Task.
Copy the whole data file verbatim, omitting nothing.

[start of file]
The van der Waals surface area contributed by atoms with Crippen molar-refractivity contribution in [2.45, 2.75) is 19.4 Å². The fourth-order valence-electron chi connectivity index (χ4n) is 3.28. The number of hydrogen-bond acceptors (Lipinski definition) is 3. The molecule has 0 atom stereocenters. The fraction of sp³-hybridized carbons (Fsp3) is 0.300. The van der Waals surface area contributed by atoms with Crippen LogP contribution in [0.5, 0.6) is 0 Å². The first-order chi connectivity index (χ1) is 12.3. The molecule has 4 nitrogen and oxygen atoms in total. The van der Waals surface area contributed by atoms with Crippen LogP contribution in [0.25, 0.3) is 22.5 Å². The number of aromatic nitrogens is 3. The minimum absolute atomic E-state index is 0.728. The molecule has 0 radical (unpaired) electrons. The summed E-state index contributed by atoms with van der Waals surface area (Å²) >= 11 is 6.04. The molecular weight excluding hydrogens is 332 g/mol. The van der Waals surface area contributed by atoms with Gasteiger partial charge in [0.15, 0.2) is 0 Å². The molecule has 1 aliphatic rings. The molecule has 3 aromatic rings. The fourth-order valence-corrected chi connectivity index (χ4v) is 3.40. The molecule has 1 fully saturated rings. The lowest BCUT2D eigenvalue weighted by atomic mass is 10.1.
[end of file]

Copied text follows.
The van der Waals surface area contributed by atoms with Crippen molar-refractivity contribution in [2.45, 2.75) is 19.4 Å². The fourth-order valence-electron chi connectivity index (χ4n) is 3.28. The number of hydrogen-bond acceptors (Lipinski definition) is 3. The molecule has 0 atom stereocenters. The fraction of sp³-hybridized carbons (Fsp3) is 0.300. The van der Waals surface area contributed by atoms with Crippen LogP contribution in [0.5, 0.6) is 0 Å². The first-order chi connectivity index (χ1) is 12.3. The molecule has 4 nitrogen and oxygen atoms in total. The van der Waals surface area contributed by atoms with Crippen LogP contribution in [0.25, 0.3) is 22.5 Å². The number of aromatic nitrogens is 3. The minimum absolute atomic E-state index is 0.728. The molecule has 0 radical (unpaired) electrons. The summed E-state index contributed by atoms with van der Waals surface area (Å²) >= 11 is 6.04. The molecular weight excluding hydrogens is 332 g/mol. The van der Waals surface area contributed by atoms with Gasteiger partial charge in [0.15, 0.2) is 0 Å². The molecule has 1 aliphatic rings. The molecule has 3 aromatic rings. The fourth-order valence-corrected chi connectivity index (χ4v) is 3.40. The molecule has 1 fully saturated rings. The lowest BCUT2D eigenvalue weighted by atomic mass is 10.1.